Kiran Millwood Hargrave’s Last March

Kiran Millwood Hargrave was born in London in 1990. Her poetry and short stories have been featured in publications such as The New Writer, Aviary, The Forest Book of Bedtime Stories and Orbis.
The British Shakespeare Association commissioned her first pamphlet, Scavengers. This was an ekphrastic project with Cambridge University’s Leverhulme Artist-in-Residence, Tom de Freston. Scavengers was launched at the Cambridge Shakespeare Conference in September 2011.
Last March (Pindrop Press, 2012) is her first full collection and was produced in collaboration with the Scott Polar Research Institute to mark the centenary of Captain Scott’s final expedition to the South Pole.
“‘They left in a time for heroes,/ To arrive in a place for ghosts’ writes Kiran Millwood Hargrave at the end of one of the poems in this carefully researched and vividly imagined sequence.  Last March combines a familiar narrative with a strong sense of strangeness and alienation, of personal courage in the grip of remorseless polar conditions, realised and refracted through the prism of sharp-edged, animated poems full of arresting detail.”
– John Mole
“This collection examines the well told story of Scott’s last ill fated expedition; however it manages to retell it in a way that gives those events a fresh perspective. The landscape of Antarctica becomes another character in the story; ice and snow is given a timeless voice that echoes throughout the unfolding drama. In many ways Scott, Evans, Wilson, Bowers and Oates move through a poetic tragedy in which Antarctica becomes the Greek chorus. This ‘ice chorus’ speaks of the nature of man’s courage and hubris but also of its own potential slow demise.
These poems by Millwood Hargrave are by turn delicate and muscular, echoing the fragility of human life counter-pointed by the grinding power of the polar ice cap. They do not disappoint in their use of  language and even the unusual use of punctuation at times stage directs the reader into the experience of the long breathlessness of that last march. The story of Captain Scott’s last expedition is told through this collection without recourse to sentimentality. The poems draw the reader into a world where the poignant loss not only of human life but also the potential loss of ice itself ensures you cannot avert your gaze from the harsh realities of the past and maybe our future.”
– Andrea Porter
“In poems of precision and poise, Kiran Millwood Hargrave re-imagines the journey of Scott and his team, from choppy seas to final fateful nights, with a surprising intimacy and an astute eye for historical detail. But these poems do not just give voice to the bravery and excitement of exploration – they speak the rhythms of the land, those ‘desolate, screaming plains’, and warn of how much it has changed in the past one hundred years.”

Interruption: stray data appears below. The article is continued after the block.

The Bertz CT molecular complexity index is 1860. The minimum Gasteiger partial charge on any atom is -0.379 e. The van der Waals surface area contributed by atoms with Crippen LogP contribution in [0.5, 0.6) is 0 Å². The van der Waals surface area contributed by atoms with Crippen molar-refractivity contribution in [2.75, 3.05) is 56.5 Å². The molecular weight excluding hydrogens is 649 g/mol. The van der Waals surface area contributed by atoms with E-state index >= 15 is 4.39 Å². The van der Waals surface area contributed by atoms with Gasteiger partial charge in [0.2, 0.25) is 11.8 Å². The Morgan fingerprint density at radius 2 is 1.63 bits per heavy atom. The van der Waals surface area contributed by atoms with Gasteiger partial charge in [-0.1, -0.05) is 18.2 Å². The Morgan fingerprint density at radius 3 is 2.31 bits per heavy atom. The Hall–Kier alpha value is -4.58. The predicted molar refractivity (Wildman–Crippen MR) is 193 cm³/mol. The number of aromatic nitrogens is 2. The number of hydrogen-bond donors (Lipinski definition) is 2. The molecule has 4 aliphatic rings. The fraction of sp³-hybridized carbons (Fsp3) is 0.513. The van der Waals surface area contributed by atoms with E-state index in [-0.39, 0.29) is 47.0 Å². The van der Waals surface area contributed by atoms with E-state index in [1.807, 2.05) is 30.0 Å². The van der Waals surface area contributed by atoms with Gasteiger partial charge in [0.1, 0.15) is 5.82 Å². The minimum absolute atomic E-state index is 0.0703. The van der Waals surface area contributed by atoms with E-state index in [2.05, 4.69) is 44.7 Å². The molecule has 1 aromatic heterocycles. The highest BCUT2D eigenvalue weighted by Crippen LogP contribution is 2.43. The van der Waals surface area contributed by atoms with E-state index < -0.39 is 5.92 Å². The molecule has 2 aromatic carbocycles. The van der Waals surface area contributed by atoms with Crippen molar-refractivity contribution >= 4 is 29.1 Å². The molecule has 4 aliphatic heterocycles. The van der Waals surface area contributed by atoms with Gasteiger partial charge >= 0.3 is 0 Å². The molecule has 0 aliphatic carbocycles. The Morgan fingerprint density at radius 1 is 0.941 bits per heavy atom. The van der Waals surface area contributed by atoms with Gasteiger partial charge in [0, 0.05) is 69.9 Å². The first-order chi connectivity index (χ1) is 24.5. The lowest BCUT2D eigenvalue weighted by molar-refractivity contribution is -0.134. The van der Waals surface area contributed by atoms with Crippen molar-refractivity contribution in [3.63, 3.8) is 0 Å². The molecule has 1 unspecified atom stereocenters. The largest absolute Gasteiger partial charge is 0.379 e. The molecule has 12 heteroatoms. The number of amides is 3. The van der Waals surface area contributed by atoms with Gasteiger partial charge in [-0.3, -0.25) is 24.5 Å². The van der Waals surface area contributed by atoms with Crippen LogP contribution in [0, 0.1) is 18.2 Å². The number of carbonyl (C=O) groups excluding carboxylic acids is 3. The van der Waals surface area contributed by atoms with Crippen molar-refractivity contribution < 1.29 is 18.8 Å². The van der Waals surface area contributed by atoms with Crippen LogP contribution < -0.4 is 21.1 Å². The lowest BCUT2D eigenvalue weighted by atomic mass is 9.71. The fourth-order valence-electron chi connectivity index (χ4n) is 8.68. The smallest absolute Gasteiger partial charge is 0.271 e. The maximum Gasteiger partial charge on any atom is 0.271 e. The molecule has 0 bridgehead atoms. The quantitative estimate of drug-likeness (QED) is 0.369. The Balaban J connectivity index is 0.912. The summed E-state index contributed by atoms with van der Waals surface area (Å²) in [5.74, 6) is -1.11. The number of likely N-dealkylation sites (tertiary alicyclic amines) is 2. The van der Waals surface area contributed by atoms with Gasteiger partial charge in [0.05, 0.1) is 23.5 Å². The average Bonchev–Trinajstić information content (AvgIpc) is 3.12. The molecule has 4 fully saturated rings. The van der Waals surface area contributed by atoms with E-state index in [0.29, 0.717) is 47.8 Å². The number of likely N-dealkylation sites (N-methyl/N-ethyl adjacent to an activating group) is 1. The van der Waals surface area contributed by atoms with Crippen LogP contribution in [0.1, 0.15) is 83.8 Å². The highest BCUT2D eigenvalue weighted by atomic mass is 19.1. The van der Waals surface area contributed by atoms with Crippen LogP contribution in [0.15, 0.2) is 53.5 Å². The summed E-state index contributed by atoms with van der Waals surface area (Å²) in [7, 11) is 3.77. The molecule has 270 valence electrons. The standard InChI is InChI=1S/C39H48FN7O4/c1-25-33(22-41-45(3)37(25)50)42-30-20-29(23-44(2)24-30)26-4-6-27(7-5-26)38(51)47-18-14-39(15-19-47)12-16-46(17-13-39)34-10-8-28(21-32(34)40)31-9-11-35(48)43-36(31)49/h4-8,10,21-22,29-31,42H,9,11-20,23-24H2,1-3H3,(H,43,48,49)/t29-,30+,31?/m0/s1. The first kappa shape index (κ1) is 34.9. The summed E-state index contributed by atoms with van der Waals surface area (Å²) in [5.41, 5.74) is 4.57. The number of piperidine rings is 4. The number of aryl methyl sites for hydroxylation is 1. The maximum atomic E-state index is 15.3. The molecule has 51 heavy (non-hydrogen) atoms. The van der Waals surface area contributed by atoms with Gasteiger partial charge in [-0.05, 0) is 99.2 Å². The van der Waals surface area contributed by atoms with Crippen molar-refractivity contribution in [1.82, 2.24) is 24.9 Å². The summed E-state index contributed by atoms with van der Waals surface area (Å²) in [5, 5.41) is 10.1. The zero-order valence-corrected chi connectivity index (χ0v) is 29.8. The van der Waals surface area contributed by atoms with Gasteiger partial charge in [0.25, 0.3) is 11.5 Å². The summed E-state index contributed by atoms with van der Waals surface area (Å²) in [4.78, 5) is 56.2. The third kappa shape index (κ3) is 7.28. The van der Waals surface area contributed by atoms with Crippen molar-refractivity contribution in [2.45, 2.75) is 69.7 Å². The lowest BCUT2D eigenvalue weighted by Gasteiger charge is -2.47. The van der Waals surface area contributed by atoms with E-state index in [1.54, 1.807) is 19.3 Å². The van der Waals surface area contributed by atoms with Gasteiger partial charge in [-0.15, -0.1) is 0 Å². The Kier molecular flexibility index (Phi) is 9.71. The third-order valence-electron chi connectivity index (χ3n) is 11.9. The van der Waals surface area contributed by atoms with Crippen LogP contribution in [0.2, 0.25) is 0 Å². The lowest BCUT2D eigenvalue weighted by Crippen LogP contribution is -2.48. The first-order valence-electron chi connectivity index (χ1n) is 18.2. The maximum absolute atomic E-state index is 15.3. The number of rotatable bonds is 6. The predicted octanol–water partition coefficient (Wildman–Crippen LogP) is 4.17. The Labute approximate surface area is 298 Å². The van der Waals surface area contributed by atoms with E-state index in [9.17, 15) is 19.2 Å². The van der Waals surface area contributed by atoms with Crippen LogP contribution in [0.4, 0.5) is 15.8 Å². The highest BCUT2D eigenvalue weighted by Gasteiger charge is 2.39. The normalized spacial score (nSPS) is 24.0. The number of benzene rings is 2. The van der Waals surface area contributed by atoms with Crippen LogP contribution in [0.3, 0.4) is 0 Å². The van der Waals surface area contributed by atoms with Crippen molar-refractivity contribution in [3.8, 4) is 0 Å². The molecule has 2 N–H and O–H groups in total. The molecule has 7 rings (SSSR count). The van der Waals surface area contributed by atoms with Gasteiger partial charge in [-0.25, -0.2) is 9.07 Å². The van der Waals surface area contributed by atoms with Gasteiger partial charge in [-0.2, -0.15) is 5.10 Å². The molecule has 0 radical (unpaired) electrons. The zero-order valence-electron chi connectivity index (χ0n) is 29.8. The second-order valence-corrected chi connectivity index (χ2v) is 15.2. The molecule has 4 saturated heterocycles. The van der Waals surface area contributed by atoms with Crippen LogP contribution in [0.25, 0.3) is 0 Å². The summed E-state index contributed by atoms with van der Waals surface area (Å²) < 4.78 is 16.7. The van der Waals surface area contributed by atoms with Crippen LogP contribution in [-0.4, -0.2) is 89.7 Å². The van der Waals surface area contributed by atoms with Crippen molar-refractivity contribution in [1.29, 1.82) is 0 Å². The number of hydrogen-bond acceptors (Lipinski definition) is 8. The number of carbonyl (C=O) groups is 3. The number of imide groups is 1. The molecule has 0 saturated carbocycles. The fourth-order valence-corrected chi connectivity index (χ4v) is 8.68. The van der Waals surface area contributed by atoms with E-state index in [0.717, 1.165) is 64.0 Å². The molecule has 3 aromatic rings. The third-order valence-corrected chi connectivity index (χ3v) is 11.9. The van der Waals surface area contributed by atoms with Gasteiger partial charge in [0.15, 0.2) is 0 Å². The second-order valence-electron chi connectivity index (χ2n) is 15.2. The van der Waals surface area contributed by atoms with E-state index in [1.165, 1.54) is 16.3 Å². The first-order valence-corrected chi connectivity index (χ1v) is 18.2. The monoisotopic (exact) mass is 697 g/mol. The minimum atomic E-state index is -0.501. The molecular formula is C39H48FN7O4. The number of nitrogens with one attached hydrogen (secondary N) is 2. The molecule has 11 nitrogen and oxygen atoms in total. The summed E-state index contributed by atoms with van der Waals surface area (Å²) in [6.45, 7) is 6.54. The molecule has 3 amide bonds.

– Michael McKimm
The Storm
Seems to start from the sea.
The waves ride up to meet the moon
And the sky thrums,
Dissipates into a rolling grey,
Smashes itelf against the water,
Cracks with an egg-shell ease
To spill out a birthing of rain and thunder
That throttles the pumps to a slow ooze.
On deck, the men plunge
As the poop sinks waist-high,
Churn their legs through the sucking deep
And chase the ends of ropes
To lash the coal bags, rescue the ponies
As they wash over,
Necks snapped by their tethers
Or lost to the grappling ocean.
Peace comes slowly.
The sea quells itself to a gentle rock
And the pumps find their bite in the submersion,
Sound out their suction and
Return the water back,
Whilst n the forenoon
The fires are laid and lighted,
The losses noted and counted –
’10 tons of coal,
65 gallons of petrol,
two ponies,
one dog,
and a case of biologist’s spirit’
Future Maps
That day they sketched in miles of new land.
Angled it with theodolites, christened its peaks,
Converted its careless geography with careful hands
Into simple geometry; human-speak.
That night the land conspired
And groaning out its contempt, shifted
With melting duplicity, to better keep the secret
Of its exact, exacting anchorage.
80º S
The day was new when we arose and relearned our fingers.
Gulls skulled the wind over our heads
As we pissed.
I imagine your hands, pale as the ground.
Remembering your warmth is wrong here,
As though you exist somewhere souther still.
In this strange, whirling place,
Intemperate as rock,
I come to realise I knew nothing of loneliness.
It starts with a compass tilt.
The steady drag around the maps
Of the known world, tripping
On a missed island, an invisible coast,
Roads not taken, rivers lost to ghosts
Like a secret moor feeling its way into day
And never quite there, not quite.
Every action is weighed
Against an unmoving point.
A control, our advances stayed
By a hand not our own
With history’s weight
Muscled, broad-backed,
Braced against the weakling tide.
In the dusk we forage,
Mired in the swamps,
Beach-bound by the tempest.
We are like scavengers
Or thieves,
Survivors of each other
And the mess we leave.
from Last March (Pindrop Press, 2012).

Order Last March here.

Visit Kiran’s website.
A launch will take place in Cambridge at the Scott Polar Research Institute on 27 March at 7pm. Tickets can be purchased here.
Kiran is also reading at the Natural History Museum’s late opening on 30 March and at Plymouth Museum on 10 April.

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